After home service the regiment was sent to America in 1775. Having embarked in advance of the rest of the regiment at the request of Colonel Gage, Lt. Col. Abercrombie arrived in Boston just before the Battle of Bunker Hill, where he was killed in action. The regiment later evacuated from Boston to Halifax and then onto the New York and New Jersey campaigns of 1776. Its Light Infantry Company participated in the Philadelphia Campaign of 1777 and later the Southern Campaigns in the 1780s, eventually surrendering with Cornwallis at Yorktown. The Battalion Company's occupied Newport Rhode Island, participating in the Battle of Rhode Island, eventually returning to New York City in 1779 and surrounding territory where the bulk of the regiment would remain until the end of the War, participating most notably at the First Battle of Springfield in early June 1780.

Although the County designation existed as early as 1772, the regiment was retitled The 22nd (Cheshire) Regiment of Foot in 1782, the regiment served in the West Indies from 1793, taking part in expeditions against Martinique, St Lucia, Guadeloupe and St Domingo. Between 1800 and 1803 the 22nd was posted to South Africa, then moving to India where it suffered heavy losses during the assault on Bhurtpore (1805). In 1810, the regiment took part in the occupation of Mauritius where it remained in garrison until 1819.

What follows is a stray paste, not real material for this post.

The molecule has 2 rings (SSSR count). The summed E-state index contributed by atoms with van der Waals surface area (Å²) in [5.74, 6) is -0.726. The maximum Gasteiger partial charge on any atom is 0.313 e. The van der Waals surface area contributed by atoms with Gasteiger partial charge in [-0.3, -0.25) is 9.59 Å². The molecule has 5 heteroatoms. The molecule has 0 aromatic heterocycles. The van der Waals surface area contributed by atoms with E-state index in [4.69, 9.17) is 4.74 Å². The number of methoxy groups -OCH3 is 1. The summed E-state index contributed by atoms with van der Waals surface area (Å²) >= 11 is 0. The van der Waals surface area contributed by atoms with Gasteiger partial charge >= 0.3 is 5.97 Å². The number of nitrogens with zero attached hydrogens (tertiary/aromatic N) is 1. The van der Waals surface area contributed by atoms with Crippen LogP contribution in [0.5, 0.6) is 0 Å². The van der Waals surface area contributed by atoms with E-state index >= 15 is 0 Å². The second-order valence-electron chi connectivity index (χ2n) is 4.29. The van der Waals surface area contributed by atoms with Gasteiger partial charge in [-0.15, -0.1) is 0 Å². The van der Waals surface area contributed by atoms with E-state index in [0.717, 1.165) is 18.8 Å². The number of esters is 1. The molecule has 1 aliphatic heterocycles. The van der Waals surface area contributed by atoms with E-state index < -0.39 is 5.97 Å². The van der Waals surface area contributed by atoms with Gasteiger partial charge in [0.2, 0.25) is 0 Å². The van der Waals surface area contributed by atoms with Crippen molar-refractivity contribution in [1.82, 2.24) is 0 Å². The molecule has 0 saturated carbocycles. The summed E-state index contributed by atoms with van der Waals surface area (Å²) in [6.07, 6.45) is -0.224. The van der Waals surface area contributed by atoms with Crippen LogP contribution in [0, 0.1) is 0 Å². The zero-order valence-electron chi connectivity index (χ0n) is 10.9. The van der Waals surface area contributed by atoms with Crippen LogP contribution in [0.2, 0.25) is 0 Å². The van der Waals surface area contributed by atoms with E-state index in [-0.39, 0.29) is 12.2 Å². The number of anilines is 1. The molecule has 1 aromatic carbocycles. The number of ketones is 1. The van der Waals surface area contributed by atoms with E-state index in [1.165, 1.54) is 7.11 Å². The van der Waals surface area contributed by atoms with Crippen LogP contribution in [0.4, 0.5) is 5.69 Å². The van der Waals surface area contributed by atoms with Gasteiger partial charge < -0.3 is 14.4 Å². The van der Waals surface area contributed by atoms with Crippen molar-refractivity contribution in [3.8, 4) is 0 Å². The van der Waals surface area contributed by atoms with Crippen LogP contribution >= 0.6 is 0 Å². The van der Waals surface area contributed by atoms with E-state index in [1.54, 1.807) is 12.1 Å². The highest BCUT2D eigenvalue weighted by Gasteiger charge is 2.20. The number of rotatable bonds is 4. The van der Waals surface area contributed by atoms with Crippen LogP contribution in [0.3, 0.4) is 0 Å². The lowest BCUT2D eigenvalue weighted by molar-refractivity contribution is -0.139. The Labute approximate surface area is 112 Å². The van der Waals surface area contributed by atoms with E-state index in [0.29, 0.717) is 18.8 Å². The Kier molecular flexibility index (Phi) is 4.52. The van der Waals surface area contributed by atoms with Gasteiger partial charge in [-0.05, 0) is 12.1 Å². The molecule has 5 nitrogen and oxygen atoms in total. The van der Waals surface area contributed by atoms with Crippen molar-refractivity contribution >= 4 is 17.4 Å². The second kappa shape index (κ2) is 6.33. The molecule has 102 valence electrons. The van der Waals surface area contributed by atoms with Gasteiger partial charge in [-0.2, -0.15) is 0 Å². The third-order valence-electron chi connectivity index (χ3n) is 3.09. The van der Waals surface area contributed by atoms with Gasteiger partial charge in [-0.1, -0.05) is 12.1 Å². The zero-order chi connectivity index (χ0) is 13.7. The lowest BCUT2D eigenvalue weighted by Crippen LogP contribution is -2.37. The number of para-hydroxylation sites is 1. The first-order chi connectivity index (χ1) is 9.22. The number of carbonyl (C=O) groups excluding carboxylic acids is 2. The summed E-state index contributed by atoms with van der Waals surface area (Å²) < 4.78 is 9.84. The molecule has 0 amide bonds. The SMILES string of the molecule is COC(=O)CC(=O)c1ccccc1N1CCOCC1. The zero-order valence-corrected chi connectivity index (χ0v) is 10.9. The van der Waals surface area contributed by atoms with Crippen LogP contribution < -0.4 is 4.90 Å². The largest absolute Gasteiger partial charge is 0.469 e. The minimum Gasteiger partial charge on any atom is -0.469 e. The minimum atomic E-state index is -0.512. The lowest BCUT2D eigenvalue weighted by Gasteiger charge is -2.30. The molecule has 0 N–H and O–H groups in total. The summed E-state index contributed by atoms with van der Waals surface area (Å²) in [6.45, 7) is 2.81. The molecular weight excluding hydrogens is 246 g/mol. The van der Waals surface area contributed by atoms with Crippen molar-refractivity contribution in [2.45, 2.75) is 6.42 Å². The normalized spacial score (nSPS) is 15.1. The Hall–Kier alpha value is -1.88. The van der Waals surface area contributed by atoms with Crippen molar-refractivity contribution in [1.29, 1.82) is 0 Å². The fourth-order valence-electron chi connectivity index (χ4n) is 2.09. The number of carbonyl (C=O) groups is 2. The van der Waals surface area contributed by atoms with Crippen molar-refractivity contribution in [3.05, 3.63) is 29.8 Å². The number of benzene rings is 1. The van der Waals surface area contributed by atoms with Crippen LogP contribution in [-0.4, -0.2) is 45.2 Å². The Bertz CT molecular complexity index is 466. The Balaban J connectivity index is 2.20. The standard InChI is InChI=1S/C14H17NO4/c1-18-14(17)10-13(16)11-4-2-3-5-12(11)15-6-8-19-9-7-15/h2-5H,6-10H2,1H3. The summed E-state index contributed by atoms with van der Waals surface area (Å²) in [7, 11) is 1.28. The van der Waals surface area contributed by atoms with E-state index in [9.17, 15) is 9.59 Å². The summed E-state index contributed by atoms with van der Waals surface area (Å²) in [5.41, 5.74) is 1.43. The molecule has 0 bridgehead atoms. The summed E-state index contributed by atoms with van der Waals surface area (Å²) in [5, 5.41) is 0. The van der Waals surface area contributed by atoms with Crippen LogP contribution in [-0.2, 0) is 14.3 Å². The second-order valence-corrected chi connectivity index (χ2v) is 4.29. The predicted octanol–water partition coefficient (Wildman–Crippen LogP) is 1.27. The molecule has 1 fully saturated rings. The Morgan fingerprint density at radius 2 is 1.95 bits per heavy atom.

In 1843, the regiment gained the battle honours of Meeanee, Hyderabad and Scinde during further Indian service.

As one of the older regiments of British line infantry already having two battalions, the regiment was not merged with another line regiment by the Cardwell reforms of 1881. The reforms added the following units: 1st Royal Cheshire Light Infantry Militia, 2nd Royal Cheshire Militia, 1st Cheshire RVC, 2nd (Earl of Chester's) Cheshire RVC, 3rd Cheshire RVC, 4th Cheshire (Cheshire and Derbyshire) RVC, and the 5th Cheshire RVC. Its recruiting area was confirmed as being the County of Cheshire.